As is the case in general elections, the usual rallies, populating of adverts all over the social media you use and proposals just about everywhere you look, can be tiring or can give you a fork in the road. What can help the situation is an engaging debate, after all, what better way is there to examine those who wish to represent you, if not on the spot and under the pressure that the nation is watching. Some of us prefer nothing more than to watch these events progress from the comfort of our own home. This is one of those times.
What are we criticising?
The Chamber of SMEs pre-election discussion/debate.
Who is participating?
Prime Minister Robert Abela and Leader of the Opposition Bernard Grech will once again face off in a relaxed debate organised by the Chamber of SMEs. Grech and Abela will face questions pertaining to the business and SMEs sector.
Well, at least there is no booing or cheering today. The debate seems to be focusing on what the future for SMEs will look like under a potential Labour or Nationalist Government. The session is opened by the President of the Chamber, Mr. Paul Abela who gives testament to the difficulties which businesses faced during the course of the COVID-19 pandemic and initiatives concocted by the Government and that businesses still face a couple of challenges in the course of operating, and new ones as a result of the Russian Federation’s invasion of Ukraine, the FATF’s decision to greylist Malta and the difficulties in administration for banking for small businesses.
The Chamber CEO, Ms. Abigail Mamo, presents 35 proposals to the respective leaders which the Chamber wishes to put forward. The Chamber proposed a ‘fair tax’ umbrella of proposals, whereby it urged parties to not discriminate against self-employed businesses when it comes to the proposed corporate tax and that family-run businesses should not see an increase in tax. The Chamber pledged a further extension of the COVID-19 Wage Supplement. The Chamber also pledged an extension of state aid, a better procurement system, better efforts to maintain tourism and rethinking the relationship between Malta and the United Kingdom after Brexit.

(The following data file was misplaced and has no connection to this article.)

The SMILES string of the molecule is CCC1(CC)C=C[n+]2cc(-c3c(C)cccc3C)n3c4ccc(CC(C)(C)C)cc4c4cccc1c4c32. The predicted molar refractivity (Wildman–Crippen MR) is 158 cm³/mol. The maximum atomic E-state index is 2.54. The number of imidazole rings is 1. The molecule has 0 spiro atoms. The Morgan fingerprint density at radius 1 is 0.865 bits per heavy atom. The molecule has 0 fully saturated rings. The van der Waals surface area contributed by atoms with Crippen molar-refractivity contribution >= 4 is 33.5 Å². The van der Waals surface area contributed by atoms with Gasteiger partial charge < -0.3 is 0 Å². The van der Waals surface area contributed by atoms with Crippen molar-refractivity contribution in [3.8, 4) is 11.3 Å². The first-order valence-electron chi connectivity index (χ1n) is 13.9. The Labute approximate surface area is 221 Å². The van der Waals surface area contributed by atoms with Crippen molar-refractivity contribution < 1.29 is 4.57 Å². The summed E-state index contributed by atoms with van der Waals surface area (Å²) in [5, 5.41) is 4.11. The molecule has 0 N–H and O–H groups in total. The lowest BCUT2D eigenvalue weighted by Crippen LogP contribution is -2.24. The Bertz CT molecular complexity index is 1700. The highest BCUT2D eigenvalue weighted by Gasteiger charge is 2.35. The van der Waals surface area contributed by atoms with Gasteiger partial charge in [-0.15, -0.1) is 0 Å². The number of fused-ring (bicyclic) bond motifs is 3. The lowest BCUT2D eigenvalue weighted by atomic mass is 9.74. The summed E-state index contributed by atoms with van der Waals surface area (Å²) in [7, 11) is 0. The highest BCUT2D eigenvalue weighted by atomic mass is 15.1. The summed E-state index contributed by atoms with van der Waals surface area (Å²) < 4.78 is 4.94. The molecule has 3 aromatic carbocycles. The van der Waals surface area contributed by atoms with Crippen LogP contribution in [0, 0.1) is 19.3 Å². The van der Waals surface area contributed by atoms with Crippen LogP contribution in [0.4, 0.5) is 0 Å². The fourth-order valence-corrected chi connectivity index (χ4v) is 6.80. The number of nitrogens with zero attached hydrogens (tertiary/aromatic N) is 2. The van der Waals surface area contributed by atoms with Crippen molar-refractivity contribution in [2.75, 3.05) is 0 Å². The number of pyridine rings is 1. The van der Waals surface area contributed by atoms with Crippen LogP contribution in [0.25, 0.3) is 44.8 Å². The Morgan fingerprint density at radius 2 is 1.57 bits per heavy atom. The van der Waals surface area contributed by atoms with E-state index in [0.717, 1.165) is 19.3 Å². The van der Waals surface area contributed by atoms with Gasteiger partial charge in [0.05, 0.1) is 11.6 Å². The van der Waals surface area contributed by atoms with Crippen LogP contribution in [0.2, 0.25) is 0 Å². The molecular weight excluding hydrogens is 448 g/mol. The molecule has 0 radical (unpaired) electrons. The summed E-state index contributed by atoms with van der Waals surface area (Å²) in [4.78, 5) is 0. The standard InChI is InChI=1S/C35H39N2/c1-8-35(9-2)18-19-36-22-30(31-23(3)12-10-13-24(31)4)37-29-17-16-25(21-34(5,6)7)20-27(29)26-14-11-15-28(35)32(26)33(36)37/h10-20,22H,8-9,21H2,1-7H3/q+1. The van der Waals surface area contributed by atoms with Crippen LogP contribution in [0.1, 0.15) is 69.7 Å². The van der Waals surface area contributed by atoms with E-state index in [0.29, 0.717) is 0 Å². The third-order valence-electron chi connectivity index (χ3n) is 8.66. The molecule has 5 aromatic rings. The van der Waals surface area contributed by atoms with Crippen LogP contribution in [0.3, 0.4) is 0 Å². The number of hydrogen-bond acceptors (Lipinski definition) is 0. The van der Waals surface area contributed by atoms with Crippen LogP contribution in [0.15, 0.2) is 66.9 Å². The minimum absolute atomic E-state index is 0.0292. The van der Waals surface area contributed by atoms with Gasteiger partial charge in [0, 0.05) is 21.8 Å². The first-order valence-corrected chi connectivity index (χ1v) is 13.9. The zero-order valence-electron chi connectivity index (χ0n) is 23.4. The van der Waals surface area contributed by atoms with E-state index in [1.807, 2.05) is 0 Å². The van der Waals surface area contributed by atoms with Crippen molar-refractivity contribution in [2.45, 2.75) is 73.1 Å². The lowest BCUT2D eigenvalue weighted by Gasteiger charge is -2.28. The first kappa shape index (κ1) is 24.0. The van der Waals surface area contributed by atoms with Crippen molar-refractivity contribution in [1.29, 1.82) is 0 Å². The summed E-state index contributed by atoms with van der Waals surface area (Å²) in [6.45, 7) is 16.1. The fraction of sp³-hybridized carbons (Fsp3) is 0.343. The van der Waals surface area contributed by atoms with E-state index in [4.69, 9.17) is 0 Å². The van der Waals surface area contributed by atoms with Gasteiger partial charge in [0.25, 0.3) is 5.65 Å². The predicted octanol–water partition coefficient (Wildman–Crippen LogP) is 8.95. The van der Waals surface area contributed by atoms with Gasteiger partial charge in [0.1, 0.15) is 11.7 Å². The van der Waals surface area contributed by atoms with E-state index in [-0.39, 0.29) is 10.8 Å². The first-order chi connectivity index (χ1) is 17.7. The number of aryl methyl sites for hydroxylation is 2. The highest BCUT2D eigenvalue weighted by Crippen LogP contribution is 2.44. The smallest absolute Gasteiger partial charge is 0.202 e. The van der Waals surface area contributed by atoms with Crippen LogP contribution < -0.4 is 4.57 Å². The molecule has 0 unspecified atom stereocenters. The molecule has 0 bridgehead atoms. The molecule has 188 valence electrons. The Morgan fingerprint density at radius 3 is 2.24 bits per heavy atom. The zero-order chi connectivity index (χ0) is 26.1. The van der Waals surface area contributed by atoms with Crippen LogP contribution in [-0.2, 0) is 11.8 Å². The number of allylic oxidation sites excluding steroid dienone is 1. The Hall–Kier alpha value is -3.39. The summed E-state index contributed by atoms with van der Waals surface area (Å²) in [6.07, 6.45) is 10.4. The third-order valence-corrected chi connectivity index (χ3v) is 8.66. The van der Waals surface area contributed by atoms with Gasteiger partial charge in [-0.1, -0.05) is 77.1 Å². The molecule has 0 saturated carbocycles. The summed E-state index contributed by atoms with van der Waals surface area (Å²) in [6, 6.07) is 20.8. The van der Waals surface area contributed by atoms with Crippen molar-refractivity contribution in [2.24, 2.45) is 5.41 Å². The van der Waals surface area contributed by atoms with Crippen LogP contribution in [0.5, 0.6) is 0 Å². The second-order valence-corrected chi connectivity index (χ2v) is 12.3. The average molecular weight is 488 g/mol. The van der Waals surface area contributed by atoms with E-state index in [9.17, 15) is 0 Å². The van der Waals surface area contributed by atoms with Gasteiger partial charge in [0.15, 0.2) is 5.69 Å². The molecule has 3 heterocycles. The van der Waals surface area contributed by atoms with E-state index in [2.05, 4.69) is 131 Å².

The Prime Minister takes the podium and starts off by giving testament to the ongoing crisis in Ukraine. He thanked the business community by thanking them for their help in symbolising peace in such dire times and everyone who gave humanitarian help to the Ukrainian people.
The PM said that along with relevant stakeholders, he will be opening the doors for the MCESD to discuss better economic initiatives which preserve Malta’s economy. Abela gave testament to difficult decisions which had to be taken on the 14th of March of the year 2020. He maintained that a balance must be made between health initiatives and businesses thriving. Abela stresses that political austerity is an unnecessary evil and that whoever has the task of leading the country is to maintain the best financial and economic friendly road for everyone to thrive.
Abela stresses that political austerity
is an unnecessary evil.
Abela reminisced on an agreement made between Government and the Chamber and that the agreement was maintained on both sides. The decision which Abela is taking today is a result of 2 years of striving and making decisions which deliver results. Ah, mentions of energy- could have probably discussed this more. This is a good point: Abela did not let the Government take up all the credit for the decisions and progress made, but as a result of societal effort and listening.
Abela said that the Government is no stranger to transformation and that currently there are further key transformations to make, such as digital and environmental transformation. Abela made a few political comments, saying that what he has to offer is a team which is well-versed and studied and who takes decisions for Malta to move forward. He further appealed for people to carefully analyse and consider what the Opposition has to offer. Abela also gave testament to the total quantified amount which the Labour Party’s proposals amount to and the EU funds allocated to the Government. Abela further elaborated on difficulties faced by businesses when it comes to obtaining a business loan and due diligence and eliminating unnecessary bureaucracy.